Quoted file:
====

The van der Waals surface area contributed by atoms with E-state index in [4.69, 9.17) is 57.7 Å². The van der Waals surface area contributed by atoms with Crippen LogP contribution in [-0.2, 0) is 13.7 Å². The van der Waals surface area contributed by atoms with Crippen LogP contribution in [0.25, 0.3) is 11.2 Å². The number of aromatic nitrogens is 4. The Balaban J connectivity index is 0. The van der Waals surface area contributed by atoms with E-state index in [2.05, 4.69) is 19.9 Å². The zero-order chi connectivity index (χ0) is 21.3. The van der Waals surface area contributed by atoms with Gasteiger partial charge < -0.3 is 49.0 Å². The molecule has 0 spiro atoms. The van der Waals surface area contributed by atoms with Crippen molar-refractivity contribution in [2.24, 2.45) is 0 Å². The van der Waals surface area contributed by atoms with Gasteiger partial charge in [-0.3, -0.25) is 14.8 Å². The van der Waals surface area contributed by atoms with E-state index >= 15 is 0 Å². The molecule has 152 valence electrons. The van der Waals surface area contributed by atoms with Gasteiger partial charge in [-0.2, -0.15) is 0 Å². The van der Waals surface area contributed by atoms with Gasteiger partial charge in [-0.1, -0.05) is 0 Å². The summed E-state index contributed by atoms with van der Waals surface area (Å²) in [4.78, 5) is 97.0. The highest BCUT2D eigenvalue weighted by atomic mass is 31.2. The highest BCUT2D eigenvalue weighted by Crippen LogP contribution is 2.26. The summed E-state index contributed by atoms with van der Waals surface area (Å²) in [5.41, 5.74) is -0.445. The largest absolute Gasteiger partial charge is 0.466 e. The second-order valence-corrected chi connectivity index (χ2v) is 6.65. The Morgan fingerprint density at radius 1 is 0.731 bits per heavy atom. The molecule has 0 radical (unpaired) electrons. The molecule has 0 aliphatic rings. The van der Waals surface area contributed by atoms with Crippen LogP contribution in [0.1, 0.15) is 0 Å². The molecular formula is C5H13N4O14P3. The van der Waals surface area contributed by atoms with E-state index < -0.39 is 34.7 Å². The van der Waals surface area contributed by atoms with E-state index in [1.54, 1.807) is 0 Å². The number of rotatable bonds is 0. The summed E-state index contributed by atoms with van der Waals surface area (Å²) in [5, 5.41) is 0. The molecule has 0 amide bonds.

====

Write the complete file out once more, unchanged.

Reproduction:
The van der Waals surface area contributed by atoms with E-state index in [4.69, 9.17) is 57.7 Å². The van der Waals surface area contributed by atoms with Crippen LogP contribution in [-0.2, 0) is 13.7 Å². The van der Waals surface area contributed by atoms with Crippen LogP contribution in [0.25, 0.3) is 11.2 Å². The number of aromatic nitrogens is 4. The Balaban J connectivity index is 0. The van der Waals surface area contributed by atoms with E-state index in [2.05, 4.69) is 19.9 Å². The zero-order chi connectivity index (χ0) is 21.3. The van der Waals surface area contributed by atoms with Gasteiger partial charge < -0.3 is 49.0 Å². The molecule has 0 spiro atoms. The van der Waals surface area contributed by atoms with Crippen molar-refractivity contribution in [2.24, 2.45) is 0 Å². The van der Waals surface area contributed by atoms with Gasteiger partial charge in [-0.3, -0.25) is 14.8 Å². The van der Waals surface area contributed by atoms with E-state index >= 15 is 0 Å². The molecule has 152 valence electrons. The van der Waals surface area contributed by atoms with Gasteiger partial charge in [-0.2, -0.15) is 0 Å². The van der Waals surface area contributed by atoms with Gasteiger partial charge in [-0.1, -0.05) is 0 Å². The summed E-state index contributed by atoms with van der Waals surface area (Å²) in [4.78, 5) is 97.0. The highest BCUT2D eigenvalue weighted by atomic mass is 31.2. The highest BCUT2D eigenvalue weighted by Crippen LogP contribution is 2.26. The summed E-state index contributed by atoms with van der Waals surface area (Å²) in [5.41, 5.74) is -0.445. The largest absolute Gasteiger partial charge is 0.466 e. The second-order valence-corrected chi connectivity index (χ2v) is 6.65. The Morgan fingerprint density at radius 1 is 0.731 bits per heavy atom. The molecule has 0 radical (unpaired) electrons. The molecule has 0 aliphatic rings. The van der Waals surface area contributed by atoms with Crippen LogP contribution in [0.1, 0.15) is 0 Å². The molecular formula is C5H13N4O14P3. The van der Waals surface area contributed by atoms with E-state index < -0.39 is 34.7 Å². The van der Waals surface area contributed by atoms with E-state index in [1.54, 1.807) is 0 Å². The number of rotatable bonds is 0. The summed E-state index contributed by atoms with van der Waals surface area (Å²) in [5, 5.41) is 0. The molecule has 0 amide bonds.